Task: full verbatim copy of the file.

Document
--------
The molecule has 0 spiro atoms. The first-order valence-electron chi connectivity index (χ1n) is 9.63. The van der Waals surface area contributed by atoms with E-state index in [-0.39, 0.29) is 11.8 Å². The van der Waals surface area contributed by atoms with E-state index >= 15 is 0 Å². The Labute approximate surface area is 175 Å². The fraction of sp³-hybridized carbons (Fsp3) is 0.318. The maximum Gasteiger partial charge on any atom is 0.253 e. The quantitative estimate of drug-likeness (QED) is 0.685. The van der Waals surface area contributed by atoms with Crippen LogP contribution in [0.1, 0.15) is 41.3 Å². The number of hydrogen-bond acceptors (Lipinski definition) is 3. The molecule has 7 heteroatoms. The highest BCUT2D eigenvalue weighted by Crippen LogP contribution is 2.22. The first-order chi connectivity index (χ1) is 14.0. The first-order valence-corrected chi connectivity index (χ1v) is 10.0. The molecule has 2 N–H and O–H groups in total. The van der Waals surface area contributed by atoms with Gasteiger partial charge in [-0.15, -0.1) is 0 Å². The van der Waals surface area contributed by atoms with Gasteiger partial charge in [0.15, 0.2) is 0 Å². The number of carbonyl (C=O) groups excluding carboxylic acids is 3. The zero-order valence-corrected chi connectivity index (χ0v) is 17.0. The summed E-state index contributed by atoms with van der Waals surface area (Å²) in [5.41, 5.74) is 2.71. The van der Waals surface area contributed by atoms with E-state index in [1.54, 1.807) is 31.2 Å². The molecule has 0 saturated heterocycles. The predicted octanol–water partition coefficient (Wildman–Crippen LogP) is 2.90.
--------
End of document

The molecule has 0 spiro atoms. The first-order valence-electron chi connectivity index (χ1n) is 9.63. The van der Waals surface area contributed by atoms with E-state index in [-0.39, 0.29) is 11.8 Å². The van der Waals surface area contributed by atoms with E-state index >= 15 is 0 Å². The Labute approximate surface area is 175 Å². The fraction of sp³-hybridized carbons (Fsp3) is 0.318. The maximum Gasteiger partial charge on any atom is 0.253 e. The quantitative estimate of drug-likeness (QED) is 0.685. The van der Waals surface area contributed by atoms with Crippen LogP contribution in [0.1, 0.15) is 41.3 Å². The number of hydrogen-bond acceptors (Lipinski definition) is 3. The molecule has 7 heteroatoms. The highest BCUT2D eigenvalue weighted by Crippen LogP contribution is 2.22. The first-order chi connectivity index (χ1) is 14.0. The first-order valence-corrected chi connectivity index (χ1v) is 10.0. The molecule has 2 N–H and O–H groups in total. The van der Waals surface area contributed by atoms with Gasteiger partial charge in [-0.15, -0.1) is 0 Å². The van der Waals surface area contributed by atoms with Gasteiger partial charge in [0.15, 0.2) is 0 Å². The number of carbonyl (C=O) groups excluding carboxylic acids is 3. The zero-order valence-corrected chi connectivity index (χ0v) is 17.0. The summed E-state index contributed by atoms with van der Waals surface area (Å²) in [5.41, 5.74) is 2.71. The van der Waals surface area contributed by atoms with E-state index in [1.54, 1.807) is 31.2 Å². The molecule has 0 saturated heterocycles. The predicted octanol–water partition coefficient (Wildman–Crippen LogP) is 2.90.